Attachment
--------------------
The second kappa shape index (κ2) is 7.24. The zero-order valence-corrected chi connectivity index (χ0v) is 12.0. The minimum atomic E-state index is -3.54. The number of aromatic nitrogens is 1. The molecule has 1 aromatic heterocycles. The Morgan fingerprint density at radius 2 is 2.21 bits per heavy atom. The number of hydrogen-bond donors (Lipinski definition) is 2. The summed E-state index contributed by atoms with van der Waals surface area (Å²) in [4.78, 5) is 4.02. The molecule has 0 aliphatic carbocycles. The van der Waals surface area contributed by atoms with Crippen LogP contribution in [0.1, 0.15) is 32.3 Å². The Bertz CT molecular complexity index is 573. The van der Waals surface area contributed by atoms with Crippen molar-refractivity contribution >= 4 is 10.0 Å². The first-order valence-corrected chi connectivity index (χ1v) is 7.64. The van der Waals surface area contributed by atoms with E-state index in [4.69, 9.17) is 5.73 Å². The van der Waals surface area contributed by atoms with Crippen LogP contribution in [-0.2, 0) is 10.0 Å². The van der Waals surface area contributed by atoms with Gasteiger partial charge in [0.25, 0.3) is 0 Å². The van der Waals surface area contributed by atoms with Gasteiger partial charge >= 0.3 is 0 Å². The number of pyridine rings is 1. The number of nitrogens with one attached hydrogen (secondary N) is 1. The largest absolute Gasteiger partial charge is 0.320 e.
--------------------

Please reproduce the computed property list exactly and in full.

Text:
The second kappa shape index (κ2) is 7.24. The zero-order valence-corrected chi connectivity index (χ0v) is 12.0. The minimum atomic E-state index is -3.54. The number of aromatic nitrogens is 1. The molecule has 1 aromatic heterocycles. The Morgan fingerprint density at radius 2 is 2.21 bits per heavy atom. The number of hydrogen-bond donors (Lipinski definition) is 2. The summed E-state index contributed by atoms with van der Waals surface area (Å²) in [4.78, 5) is 4.02. The molecule has 0 aliphatic carbocycles. The van der Waals surface area contributed by atoms with Crippen LogP contribution in [0.1, 0.15) is 32.3 Å². The Bertz CT molecular complexity index is 573. The van der Waals surface area contributed by atoms with Crippen molar-refractivity contribution >= 4 is 10.0 Å². The first-order valence-corrected chi connectivity index (χ1v) is 7.64. The van der Waals surface area contributed by atoms with E-state index in [4.69, 9.17) is 5.73 Å². The van der Waals surface area contributed by atoms with Crippen LogP contribution in [-0.2, 0) is 10.0 Å². The van der Waals surface area contributed by atoms with Gasteiger partial charge in [0.25, 0.3) is 0 Å². The van der Waals surface area contributed by atoms with Gasteiger partial charge >= 0.3 is 0 Å². The number of pyridine rings is 1. The number of nitrogens with one attached hydrogen (secondary N) is 1. The largest absolute Gasteiger partial charge is 0.320 e.